exhibit

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ex·hib·it

(eg-zibit)
To present or show up with, such as a sign or symptom.

exhibit (egzib´it),

n a paper, document, or object presented to a court during a trial or hearing as proof of facts, or as otherwise connected with the subject matter, and which, on being accepted, is marked for identification and considered a part of the case.
References in classic literature ?
will not tamely permit her to exhibit herself as an interesting penitent.
Let us examine this in one example; for instance, in the behaviour of the great audience on that scene which Nature was pleased to exhibit in the twelfth chapter of the preceding book, where she introduced Black George running away with the L500 from his friend and benefactor.
But, without preaching, the truth may surely be borne in mind, that the bustle, and triumph, and laughter, and gaiety which Vanity Fair exhibits in public, do not always pursue the performer into private life, and that the most dreary depression of spirits and dismal repentances sometimes overcome him.
His sitting-room was the first-floor front, his bedroom the second-floor front; and thus, whether he were sitting at his desk in his parlour, or standing before the dressing- glass in his dormitory, he had an equal opportunity of contemplating human nature in all the numerous phases it exhibits, in that not more populous than popular thoroughfare.
In the first place, I wish to lay before you a particular, plain statement, touching the living bulk of this leviathan, whose skeleton we are briefly to exhibit.
The page said, further, that dinner was about ended in the great hall by this time, and that as soon as the sociability and the heavy drinking should begin, Sir Kay would have me in and exhibit me before King Arthur and his illustrious knights seated at the Table Round, and would brag about his exploit in capturing me, and would probably exaggerate the facts a little, but it wouldn't be good form for me to correct him, and not over safe, either; and when I was done being exhibited, then ho for the dungeon; but he, Clarence, would find a way to come and see me every now and then, and cheer me up, and help me get word to my friends.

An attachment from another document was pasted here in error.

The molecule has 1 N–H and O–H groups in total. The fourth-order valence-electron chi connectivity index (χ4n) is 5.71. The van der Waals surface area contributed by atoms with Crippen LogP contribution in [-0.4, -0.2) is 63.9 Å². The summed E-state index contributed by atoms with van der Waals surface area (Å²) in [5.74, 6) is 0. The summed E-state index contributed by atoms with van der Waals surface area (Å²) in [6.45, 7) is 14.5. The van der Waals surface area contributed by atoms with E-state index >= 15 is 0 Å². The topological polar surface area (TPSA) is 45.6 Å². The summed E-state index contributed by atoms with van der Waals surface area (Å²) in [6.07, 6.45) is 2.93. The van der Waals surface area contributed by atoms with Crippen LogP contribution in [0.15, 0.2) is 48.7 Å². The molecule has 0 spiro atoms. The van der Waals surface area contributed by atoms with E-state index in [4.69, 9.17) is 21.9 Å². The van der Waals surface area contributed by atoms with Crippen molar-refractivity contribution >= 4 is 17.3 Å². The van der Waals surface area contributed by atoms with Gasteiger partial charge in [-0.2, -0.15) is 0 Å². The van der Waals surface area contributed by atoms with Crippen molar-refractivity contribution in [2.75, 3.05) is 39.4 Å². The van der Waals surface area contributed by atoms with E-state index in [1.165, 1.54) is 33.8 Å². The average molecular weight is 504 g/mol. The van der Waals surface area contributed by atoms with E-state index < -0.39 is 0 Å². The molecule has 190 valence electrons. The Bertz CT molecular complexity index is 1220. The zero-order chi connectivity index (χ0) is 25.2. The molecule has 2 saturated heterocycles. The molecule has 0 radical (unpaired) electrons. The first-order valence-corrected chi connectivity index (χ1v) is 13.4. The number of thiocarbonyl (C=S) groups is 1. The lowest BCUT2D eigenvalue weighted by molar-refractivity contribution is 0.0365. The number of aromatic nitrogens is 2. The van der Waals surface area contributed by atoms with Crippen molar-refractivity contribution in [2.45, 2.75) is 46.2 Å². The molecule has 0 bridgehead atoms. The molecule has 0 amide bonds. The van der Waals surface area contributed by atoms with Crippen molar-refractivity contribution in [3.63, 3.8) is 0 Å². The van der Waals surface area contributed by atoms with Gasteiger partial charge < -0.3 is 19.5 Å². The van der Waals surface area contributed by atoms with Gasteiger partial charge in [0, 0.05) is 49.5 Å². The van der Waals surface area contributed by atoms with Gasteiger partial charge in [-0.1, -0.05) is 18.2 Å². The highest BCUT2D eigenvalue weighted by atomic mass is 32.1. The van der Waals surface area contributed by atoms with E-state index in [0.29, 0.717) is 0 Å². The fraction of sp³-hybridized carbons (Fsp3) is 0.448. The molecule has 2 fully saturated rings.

I know you will laugh at me," he replied, "but I really can't exhibit it.
The Crito seems intended to exhibit the character of Socrates in one light only, not as the philosopher, fulfilling a divine mission and trusting in the will of heaven, but simply as the good citizen, who having been unjustly condemned is willing to give up his life in obedience to the laws of the state.
Now it is evident that each of the modes of imitation above mentioned will exhibit these differences, and become a distinct kind in imitating objects that are thus distinct.
And I know that every one will confess that it would be most praiseworthy in a prince to exhibit all the above qualities that are considered good; but because they can neither be entirely possessed nor observed, for human conditions do not permit it, it is necessary for him to be sufficiently prudent that he may know how to avoid the reproach of those vices which would lose him his state; and also to keep himself, if it be possible, from those which would not lose him it; but this not being possible, he may with less hesitation abandon himself to them.
Not in the least; or, rather, he did not exhibit it to me"--was the answer, with the same open air as before.
I am delighted to meet with you, my young friend, for I think an ingenuous mind, such as I doubt not yours must be, will exhibit all the advantages of a settled doctrine and devout liturgy.